I own a Polaroid camera, of course! One model that named ‘Supercolor Autofocus 3500‘.
It was a birthday gift, at least 5 years ago. Because the remaining 3 pack of instant film are expired at least 4 years ago. But the instant camera never left far from where I shelf it, as it was just too bulky to find a space in a luggage. It was just cool and hip enough to own it. But before I realise, the expired film have outlast my old fridge and just moved into my new fridge. I knew I have to do something the moment I decided on my motorcycle trip to India.
And the result is the story below, as told in my Polaroid on those expired film…
This shot is a view of Kullu Valley, taken in Vashist, Manali, the starting point of my 3 weeks journey into Pangi and Spiti Valley. This black frame instant film are from my previous load. Without knowing I ejected the cartridge thinking it was emptied, and there goes an exposed and wasted film. It was a painful and expensive lesson. But there’s one film left for this shot…
Our first rest stop for the day. Drilbu Retreat, a modest campsite built with bamboo but equipped with private shower/toilet and one light bulb. Primitive standard. I am glad it is not winter yet. It is situated within the compound of Tubchiling Gompa, a small monastery but with rich history. I was invited in by the stern but friendly caretaker monk for a private tour. He even proudly show us a locked room of relics and paintings, with some more than 600 years old. Even a top part of a skull – from a Yeti maybe ?
I don’t remember where exactly did I take this. If only Polaroid camera have geo-tagging. It could be on our way toward Killar, or was it the early next day when we left Killar towards Kishtwar Road. Anyway, my riding partner Arne, from Sweden is modelling here at my request. I intend to show the rough terrain and steep drop. My bad focusing didn’t help in this picture.
This is it! That part of Killar-Kishtwar Road you’ve seen it on social media everywhere. The ‘most dangerous roads in the World‘, Cliffhanger road or whatever spine-chilling name you can give. Now see it in its full horrific glory – in a Polaroid film, an expired one. Pictured is our guide Manish from Ride of My Life, humbling the reputation of the mountain.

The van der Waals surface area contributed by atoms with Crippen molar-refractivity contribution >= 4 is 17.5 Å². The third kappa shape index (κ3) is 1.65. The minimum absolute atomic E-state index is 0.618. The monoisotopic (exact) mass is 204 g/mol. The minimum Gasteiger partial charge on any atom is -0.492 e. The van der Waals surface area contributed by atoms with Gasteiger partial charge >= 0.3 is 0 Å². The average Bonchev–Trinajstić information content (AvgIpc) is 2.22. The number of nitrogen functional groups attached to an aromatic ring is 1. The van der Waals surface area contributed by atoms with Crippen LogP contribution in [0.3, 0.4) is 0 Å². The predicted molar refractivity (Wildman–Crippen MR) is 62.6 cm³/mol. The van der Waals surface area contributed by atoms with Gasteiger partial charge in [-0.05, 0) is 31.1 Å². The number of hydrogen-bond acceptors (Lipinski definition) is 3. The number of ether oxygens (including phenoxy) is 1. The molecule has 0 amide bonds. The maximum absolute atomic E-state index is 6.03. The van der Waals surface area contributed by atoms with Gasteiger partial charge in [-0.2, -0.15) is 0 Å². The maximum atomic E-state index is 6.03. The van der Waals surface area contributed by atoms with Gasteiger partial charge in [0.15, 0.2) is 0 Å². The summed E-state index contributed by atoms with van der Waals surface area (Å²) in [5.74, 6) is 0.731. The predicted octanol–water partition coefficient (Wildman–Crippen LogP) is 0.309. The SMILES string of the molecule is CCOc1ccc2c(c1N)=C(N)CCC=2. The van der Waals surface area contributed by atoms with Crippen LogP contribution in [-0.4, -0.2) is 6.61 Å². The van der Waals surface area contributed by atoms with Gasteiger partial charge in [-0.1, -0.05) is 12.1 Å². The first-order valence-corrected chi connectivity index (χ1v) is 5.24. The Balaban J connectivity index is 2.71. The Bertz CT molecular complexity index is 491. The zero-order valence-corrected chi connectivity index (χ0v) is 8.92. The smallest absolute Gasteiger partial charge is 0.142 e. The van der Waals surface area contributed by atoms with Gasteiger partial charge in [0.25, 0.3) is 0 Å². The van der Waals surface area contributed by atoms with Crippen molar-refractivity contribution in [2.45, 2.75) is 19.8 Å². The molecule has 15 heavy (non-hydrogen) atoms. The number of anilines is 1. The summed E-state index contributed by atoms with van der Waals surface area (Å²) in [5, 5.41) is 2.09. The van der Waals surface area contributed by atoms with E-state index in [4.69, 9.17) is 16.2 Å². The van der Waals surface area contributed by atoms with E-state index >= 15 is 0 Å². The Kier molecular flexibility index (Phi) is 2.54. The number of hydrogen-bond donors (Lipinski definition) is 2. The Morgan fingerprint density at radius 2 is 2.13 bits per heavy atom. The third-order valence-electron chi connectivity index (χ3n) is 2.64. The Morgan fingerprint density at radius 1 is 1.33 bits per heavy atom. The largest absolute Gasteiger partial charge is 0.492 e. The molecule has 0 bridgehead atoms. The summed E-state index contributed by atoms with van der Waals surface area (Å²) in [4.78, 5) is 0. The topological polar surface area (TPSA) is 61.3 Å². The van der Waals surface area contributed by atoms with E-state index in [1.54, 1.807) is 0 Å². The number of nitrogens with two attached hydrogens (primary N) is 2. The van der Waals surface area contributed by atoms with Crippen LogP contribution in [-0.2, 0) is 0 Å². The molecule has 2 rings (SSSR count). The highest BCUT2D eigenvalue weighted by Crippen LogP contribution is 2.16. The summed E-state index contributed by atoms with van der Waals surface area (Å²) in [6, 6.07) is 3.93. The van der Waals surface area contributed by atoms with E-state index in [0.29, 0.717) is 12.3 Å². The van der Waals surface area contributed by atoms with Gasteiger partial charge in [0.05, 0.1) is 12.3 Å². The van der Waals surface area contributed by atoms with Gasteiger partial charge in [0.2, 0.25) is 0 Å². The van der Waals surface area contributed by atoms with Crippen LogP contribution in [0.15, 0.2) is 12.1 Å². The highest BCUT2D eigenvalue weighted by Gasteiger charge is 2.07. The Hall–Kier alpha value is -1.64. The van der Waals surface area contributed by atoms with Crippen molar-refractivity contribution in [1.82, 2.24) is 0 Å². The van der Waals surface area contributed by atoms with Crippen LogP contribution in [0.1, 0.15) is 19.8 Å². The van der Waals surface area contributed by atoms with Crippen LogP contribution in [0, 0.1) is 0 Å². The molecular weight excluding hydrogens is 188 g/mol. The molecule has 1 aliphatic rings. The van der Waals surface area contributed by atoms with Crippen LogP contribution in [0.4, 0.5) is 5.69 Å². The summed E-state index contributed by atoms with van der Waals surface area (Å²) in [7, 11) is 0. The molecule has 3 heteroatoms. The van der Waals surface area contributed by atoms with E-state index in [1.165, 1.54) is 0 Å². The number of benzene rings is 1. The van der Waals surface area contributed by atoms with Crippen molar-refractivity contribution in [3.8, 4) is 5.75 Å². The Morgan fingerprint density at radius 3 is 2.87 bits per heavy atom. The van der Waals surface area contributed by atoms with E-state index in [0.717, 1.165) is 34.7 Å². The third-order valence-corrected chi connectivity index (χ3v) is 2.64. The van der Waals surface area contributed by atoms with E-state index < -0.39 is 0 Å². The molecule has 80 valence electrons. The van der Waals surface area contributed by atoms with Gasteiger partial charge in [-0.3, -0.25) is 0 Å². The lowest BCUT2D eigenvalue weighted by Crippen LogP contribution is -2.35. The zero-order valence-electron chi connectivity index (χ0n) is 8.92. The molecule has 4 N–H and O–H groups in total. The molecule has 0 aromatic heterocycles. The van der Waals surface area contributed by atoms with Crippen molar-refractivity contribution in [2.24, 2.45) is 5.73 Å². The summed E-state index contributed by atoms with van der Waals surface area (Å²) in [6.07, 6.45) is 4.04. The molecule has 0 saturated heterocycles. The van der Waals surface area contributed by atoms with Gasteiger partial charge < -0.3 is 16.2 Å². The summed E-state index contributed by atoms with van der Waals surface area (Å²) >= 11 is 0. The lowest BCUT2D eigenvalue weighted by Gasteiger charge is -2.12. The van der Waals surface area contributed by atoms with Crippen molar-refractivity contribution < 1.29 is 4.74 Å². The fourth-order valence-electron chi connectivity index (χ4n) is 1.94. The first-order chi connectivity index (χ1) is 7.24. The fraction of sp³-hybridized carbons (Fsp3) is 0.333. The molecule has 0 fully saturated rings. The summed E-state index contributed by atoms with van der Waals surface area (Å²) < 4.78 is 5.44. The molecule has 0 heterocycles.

After conquering Killar-Kishtwar Road, we head towards Sach Pass, But not before we, the riders, need a pitstop. About 11km before Sach Pass, there is a place for pitstop named Bhagotu. I am sure this is a seasonal small settlement. Beside the water stream that can support life here. There is no sign anyone will one to be here throughout the long winter. Here in Bhagotu you will find dhaba (roadside restaurant), and even mechanics. A regular stop for truckers plying this route, and also for the occasional travelers like us. Don’t expect anything fancy in this remote outpost – just a hot chai and climate proof Maggi Mee.
Reaching Sach Pass, located at a 4,420m high, though a hideous sign indicate it as 4,500m. a little higher to feed our bragging ego does not hurt. This pass is also where Pangi Valley ends, or maybe much earlier, and it connects to Chamba Valley. Roads from here are equally rough and unmetalled than where we came from. After a week of bumping ride, even my nipples are sore from the rocking with the chest protector. Also located here in the pass is the Devi Mas Temple, where one can get a blessing for the tough roads ahead – in both direction.
Bairagarh Village in Garh is where we rest for the day. A tiny and peaceful village along the way to the plains. Life is slow here, exactly what we need after chasing our shadows for days. Playing cricket, gathering around a grocery store and children chasing chicken is the activity before night falls. This is life!
Walking through the Bairagarh Village, a typical village you find all over in this part of Himalaya. Though many of the characteristic are seen everywhere, You will find houses stacking on one another, huts squeezing in the available spaces, flat roof top for drying their harvest while columns of reinforcement bar awaits the construction of the next floor level. Humans are so ingenious and adaptable to their environment, Have city dwellers like us lost any of it ?
Below are the films taken at the next venue hours after it was exposed. Still in its fresh glory. The picture deteriorated overtime, as evident in the scans above.
That is the end of the first cartridge, with two more in my bag, One in colour and a B&W.
I’ll use the colour film for Dharamshala, where I will chill and rest before I head back to Manali and then onwards to Spiti.
And now take a look at the next set of photos in Dharamshala in Polaroid.